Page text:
History

the hope royal botanic gardens (popularly referred to as “hope gardens”) were formerly part of major richard hope’s estate, one of the english officers who helped to capture jamaica from the spanish in 1655; major hope (after whom the estate was named) was rewarded with a parcel of land “stretching from the sea to the hills in new castle”.rred to as “hope gardens”) were formerly part of major richard hope’s estate, one of the english officers who helped to capture jamaica from the spanish in 1655; major hope (after whom the estate was named) was rewarded with a parcel of land “stretching from the sea to the hills in new castle”.

 The property, an original Sugar Plantation, is of significant historical importance as it was also the original water supply source for Kingston since 1766. Around 1874 the 200 plus acres of Hope Estate land eventually became “Hope Gardens” a central Botanical Establishment in the Island used as an Experiment and Teaching Station, but later expanded to become a public park. Important historical structures are still present at Hope Gardens and surrounding properties at the University of Technology, the University of the West Indies, Jamaica College and the National Water Commission Filter Plant at Liguanea; Hope Gardens therefore is a preserved site under the National Heritage Trust. 

In 1953 on the visit of Queen Elizabeth II to Jamaica, Her Majesty was impressed by the beauty and variety of the botanical collection at Hope Gardens and as such bestowed the coveted designation of “Royal” resulting in the property being renamed “The Hope Royal Botanic Gardens” (HRBG). This distinction was the first (1st) for any public garden or park in the Caribbean Region for many years. The property, an original Sugar Plantation, is of significant historical importance as it was also the original water supply source for Kingston since 1766. Around 1874 the 200 plus acres of Hope Estate land eventually became “Hope Gardens” a central Botanical Establishment in the Island used as an Experiment and Teaching Station, but later expanded to become a public park. Important historical structures are still present at Hope Gardens and surrounding properties at the University of Technology, the University of the West Indies, Jamaica College and the National Water Commission Filter Plant at Liguanea; Hope Gardens therefore is a preserved site under the National Heritage Trust.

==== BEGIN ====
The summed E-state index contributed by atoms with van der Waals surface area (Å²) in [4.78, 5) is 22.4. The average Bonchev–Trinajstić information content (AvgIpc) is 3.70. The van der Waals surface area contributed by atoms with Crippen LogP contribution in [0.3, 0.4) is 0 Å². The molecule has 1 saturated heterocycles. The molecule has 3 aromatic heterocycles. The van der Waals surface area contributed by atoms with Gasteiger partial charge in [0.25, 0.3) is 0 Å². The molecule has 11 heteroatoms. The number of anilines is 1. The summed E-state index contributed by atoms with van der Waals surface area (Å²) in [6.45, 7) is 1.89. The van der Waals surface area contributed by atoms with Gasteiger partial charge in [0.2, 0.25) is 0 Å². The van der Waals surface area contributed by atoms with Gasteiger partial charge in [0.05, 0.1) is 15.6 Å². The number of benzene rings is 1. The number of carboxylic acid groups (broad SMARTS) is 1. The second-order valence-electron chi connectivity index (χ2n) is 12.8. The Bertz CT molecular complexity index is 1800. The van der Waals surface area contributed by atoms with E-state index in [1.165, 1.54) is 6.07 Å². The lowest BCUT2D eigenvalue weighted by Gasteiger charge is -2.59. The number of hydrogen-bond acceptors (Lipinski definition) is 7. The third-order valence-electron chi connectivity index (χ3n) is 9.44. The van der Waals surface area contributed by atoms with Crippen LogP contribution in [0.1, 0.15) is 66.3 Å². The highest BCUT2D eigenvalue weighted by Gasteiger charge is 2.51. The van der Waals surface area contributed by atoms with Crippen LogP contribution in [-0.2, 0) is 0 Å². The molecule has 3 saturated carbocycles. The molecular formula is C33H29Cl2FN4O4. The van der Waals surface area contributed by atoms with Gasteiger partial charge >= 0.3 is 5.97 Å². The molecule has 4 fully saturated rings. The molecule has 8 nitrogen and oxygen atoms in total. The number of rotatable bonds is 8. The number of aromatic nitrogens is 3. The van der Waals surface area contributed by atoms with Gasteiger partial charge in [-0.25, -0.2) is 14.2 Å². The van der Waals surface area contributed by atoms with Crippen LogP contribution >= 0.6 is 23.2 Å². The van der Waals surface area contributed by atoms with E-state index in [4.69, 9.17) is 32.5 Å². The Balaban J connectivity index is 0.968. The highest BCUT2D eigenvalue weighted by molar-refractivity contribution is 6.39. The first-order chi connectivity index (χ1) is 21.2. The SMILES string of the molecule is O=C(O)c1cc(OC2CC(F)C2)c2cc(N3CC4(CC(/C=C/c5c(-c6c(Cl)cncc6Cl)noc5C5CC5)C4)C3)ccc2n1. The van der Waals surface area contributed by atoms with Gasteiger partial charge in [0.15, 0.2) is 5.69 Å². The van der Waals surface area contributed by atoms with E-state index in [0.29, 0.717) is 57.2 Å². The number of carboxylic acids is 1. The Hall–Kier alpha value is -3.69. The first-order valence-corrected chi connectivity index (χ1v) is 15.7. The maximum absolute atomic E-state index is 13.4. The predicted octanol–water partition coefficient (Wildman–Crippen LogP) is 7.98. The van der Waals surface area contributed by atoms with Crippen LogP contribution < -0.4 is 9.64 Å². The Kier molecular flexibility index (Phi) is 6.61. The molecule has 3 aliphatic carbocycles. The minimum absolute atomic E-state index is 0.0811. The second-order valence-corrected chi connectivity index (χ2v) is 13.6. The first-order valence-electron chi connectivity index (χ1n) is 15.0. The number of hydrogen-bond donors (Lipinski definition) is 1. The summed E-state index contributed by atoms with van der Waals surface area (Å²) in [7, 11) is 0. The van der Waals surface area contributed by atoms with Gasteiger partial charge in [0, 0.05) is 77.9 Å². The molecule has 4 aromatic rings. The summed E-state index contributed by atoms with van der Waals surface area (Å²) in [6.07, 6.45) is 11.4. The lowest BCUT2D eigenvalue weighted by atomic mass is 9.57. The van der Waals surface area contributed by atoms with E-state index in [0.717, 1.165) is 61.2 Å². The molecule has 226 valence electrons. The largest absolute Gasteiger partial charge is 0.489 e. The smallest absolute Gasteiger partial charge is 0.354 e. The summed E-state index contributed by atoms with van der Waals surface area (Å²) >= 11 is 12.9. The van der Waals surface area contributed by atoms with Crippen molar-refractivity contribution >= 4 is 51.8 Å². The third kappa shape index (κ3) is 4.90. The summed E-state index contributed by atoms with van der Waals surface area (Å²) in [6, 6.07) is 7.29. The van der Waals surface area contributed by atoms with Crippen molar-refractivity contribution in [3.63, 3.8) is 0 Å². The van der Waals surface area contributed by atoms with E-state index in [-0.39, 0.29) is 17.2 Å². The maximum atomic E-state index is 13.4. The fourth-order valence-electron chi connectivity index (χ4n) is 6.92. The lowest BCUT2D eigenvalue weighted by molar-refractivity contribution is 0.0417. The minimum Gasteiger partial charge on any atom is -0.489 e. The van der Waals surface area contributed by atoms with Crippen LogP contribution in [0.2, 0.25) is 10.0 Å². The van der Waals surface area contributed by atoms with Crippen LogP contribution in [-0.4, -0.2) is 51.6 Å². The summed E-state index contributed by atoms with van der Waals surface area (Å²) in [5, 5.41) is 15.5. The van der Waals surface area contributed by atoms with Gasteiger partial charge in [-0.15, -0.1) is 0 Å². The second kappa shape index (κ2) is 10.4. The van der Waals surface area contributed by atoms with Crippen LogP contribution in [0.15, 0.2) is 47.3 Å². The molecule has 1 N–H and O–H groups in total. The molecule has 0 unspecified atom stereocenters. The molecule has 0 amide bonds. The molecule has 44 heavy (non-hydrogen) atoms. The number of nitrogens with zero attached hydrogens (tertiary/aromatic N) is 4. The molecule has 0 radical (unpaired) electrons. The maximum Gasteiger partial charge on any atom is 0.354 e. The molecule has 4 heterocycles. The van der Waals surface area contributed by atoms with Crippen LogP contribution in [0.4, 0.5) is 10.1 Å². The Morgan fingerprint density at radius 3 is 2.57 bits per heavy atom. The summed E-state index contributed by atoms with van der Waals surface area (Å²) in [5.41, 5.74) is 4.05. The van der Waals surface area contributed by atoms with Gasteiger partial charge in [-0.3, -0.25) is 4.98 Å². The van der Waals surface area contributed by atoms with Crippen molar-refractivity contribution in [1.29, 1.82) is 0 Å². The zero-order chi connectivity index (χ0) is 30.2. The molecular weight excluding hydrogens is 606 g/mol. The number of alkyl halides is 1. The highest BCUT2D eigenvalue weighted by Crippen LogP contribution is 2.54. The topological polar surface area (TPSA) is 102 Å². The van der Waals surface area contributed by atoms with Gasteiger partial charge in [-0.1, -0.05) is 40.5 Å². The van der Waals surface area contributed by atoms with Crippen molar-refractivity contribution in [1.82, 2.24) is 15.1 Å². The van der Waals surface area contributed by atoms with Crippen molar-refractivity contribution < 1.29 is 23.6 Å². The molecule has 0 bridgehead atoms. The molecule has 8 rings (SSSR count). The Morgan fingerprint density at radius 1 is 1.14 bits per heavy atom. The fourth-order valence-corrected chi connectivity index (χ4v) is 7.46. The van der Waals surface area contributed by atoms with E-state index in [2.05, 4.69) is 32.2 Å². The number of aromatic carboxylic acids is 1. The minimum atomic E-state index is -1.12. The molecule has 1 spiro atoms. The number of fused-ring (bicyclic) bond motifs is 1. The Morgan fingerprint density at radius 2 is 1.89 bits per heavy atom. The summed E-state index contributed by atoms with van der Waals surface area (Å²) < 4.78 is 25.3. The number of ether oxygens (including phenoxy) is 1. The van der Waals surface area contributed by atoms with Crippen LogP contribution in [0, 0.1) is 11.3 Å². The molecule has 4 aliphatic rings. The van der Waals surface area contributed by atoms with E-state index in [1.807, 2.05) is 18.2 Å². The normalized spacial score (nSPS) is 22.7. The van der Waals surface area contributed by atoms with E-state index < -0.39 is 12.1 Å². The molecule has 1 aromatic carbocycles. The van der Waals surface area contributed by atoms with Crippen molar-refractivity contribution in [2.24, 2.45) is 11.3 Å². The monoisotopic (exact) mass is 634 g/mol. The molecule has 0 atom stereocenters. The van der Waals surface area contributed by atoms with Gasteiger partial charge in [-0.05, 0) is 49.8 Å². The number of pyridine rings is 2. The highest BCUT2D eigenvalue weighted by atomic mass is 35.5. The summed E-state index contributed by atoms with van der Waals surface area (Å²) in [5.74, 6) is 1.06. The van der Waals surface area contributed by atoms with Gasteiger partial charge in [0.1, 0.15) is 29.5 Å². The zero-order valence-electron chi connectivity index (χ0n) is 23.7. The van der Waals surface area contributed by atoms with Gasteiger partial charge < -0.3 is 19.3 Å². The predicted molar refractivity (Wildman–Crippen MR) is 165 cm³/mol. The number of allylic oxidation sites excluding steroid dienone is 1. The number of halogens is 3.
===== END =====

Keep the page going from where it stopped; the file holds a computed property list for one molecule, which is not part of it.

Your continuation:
In 1953 on the visit of Queen Elizabeth II to Jamaica, Her Majesty was impressed by the beauty and variety of the botanical collection at Hope Gardens and as such bestowed the coveted designation of “Royal” resulting in the property being renamed “The Hope Royal Botanic Gardens” (HRBG). This distinction was the first (1st) for any public garden or park in the Caribbean Region for many years.

Hope Botanical Gardens Jamaica 65
  • The HRBG comprised of the Botanic Gardens and Hope Zoo had been directly managed and funded by the Government of Jamaica (GoJ) through the Ministry of Agriculture for the people of Jamaica. The property is owned by the GoJ through the National Land Agency.

  • The 237 acres which currently encompasses the HRBG and Hope Zoo was leased to Nature Preservation Foundation (NPF) in 2004 and management was transferred from the Ministry of Agriculture (now Ministry of Industry, Commerce, Agriculture and Fisheries) to NPF with a continuing subvention to the annual operational budget. The Hope Zoo was subsequently sub-leased by NPF to the Hope Zoo Preservation Foundation, an affiliate of the Guardsman Group.

  • The Board of NPF determined that the wife of the serving Governor General of Jamaica be invited to be Patron of the Hope Royal Botanic Gardens and in that regard, Kings House confirmed on March 22, 2012, the gracious acceptance by her Excellency the Most Honourable Lady Allen, to be the first Patron in the HRBG’s history.

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